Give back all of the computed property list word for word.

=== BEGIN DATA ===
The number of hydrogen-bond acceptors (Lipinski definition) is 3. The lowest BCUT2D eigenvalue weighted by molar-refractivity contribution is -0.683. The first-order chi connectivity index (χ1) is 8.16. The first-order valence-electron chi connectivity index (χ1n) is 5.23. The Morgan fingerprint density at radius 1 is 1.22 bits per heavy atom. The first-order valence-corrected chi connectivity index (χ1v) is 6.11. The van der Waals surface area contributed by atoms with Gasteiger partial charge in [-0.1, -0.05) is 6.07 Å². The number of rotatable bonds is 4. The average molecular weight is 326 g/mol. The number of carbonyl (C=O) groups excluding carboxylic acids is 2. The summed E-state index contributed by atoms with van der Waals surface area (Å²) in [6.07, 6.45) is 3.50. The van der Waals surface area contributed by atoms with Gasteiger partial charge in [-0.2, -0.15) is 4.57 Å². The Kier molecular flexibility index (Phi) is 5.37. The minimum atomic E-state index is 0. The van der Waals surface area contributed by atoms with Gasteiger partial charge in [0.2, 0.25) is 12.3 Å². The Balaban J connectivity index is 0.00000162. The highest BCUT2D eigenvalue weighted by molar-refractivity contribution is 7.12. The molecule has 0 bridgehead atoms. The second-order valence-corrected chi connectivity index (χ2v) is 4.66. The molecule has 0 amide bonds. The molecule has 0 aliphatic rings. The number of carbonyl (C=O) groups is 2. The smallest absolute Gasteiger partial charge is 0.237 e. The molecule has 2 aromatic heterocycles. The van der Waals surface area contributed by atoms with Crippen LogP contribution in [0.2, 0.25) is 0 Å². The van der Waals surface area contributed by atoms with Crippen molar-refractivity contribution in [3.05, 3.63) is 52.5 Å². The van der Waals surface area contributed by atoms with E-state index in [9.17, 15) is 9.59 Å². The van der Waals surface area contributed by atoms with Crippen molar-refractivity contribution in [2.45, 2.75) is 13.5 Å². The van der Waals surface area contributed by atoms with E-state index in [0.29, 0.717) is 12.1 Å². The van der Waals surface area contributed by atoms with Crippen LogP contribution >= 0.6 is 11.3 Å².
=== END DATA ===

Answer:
The number of hydrogen-bond acceptors (Lipinski definition) is 3. The lowest BCUT2D eigenvalue weighted by molar-refractivity contribution is -0.683. The first-order chi connectivity index (χ1) is 8.16. The first-order valence-electron chi connectivity index (χ1n) is 5.23. The Morgan fingerprint density at radius 1 is 1.22 bits per heavy atom. The first-order valence-corrected chi connectivity index (χ1v) is 6.11. The van der Waals surface area contributed by atoms with Gasteiger partial charge in [-0.1, -0.05) is 6.07 Å². The number of rotatable bonds is 4. The average molecular weight is 326 g/mol. The number of carbonyl (C=O) groups excluding carboxylic acids is 2. The summed E-state index contributed by atoms with van der Waals surface area (Å²) in [6.07, 6.45) is 3.50. The van der Waals surface area contributed by atoms with Gasteiger partial charge in [-0.2, -0.15) is 4.57 Å². The Kier molecular flexibility index (Phi) is 5.37. The minimum atomic E-state index is 0. The van der Waals surface area contributed by atoms with Gasteiger partial charge in [0.2, 0.25) is 12.3 Å². The Balaban J connectivity index is 0.00000162. The highest BCUT2D eigenvalue weighted by molar-refractivity contribution is 7.12. The molecule has 0 bridgehead atoms. The second-order valence-corrected chi connectivity index (χ2v) is 4.66. The molecule has 0 amide bonds. The molecule has 0 aliphatic rings. The number of carbonyl (C=O) groups is 2. The smallest absolute Gasteiger partial charge is 0.237 e. The molecule has 2 aromatic heterocycles. The van der Waals surface area contributed by atoms with Crippen LogP contribution in [0.2, 0.25) is 0 Å². The van der Waals surface area contributed by atoms with Crippen molar-refractivity contribution in [3.05, 3.63) is 52.5 Å². The van der Waals surface area contributed by atoms with E-state index in [9.17, 15) is 9.59 Å². The van der Waals surface area contributed by atoms with Crippen molar-refractivity contribution in [2.45, 2.75) is 13.5 Å². The van der Waals surface area contributed by atoms with E-state index in [0.29, 0.717) is 12.1 Å². The van der Waals surface area contributed by atoms with Crippen LogP contribution >= 0.6 is 11.3 Å².